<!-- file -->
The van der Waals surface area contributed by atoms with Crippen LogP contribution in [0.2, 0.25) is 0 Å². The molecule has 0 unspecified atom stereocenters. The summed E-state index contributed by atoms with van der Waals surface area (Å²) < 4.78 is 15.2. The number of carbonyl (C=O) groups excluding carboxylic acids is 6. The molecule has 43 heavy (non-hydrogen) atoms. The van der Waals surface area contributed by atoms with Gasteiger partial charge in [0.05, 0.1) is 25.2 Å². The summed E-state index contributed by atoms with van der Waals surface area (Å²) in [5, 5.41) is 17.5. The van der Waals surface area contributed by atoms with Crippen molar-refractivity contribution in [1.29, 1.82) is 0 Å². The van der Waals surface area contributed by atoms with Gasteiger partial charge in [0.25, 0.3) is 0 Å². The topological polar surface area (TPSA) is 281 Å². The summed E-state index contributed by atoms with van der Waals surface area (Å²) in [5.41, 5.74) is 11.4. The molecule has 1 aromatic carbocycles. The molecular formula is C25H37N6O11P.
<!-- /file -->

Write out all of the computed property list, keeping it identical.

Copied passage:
The van der Waals surface area contributed by atoms with Crippen LogP contribution in [0.2, 0.25) is 0 Å². The molecule has 0 unspecified atom stereocenters. The summed E-state index contributed by atoms with van der Waals surface area (Å²) < 4.78 is 15.2. The number of carbonyl (C=O) groups excluding carboxylic acids is 6. The molecule has 43 heavy (non-hydrogen) atoms. The van der Waals surface area contributed by atoms with Gasteiger partial charge in [0.05, 0.1) is 25.2 Å². The summed E-state index contributed by atoms with van der Waals surface area (Å²) in [5, 5.41) is 17.5. The van der Waals surface area contributed by atoms with Crippen molar-refractivity contribution in [1.29, 1.82) is 0 Å². The van der Waals surface area contributed by atoms with Gasteiger partial charge in [0.25, 0.3) is 0 Å². The topological polar surface area (TPSA) is 281 Å². The summed E-state index contributed by atoms with van der Waals surface area (Å²) in [5.41, 5.74) is 11.4. The molecule has 1 aromatic carbocycles. The molecular formula is C25H37N6O11P.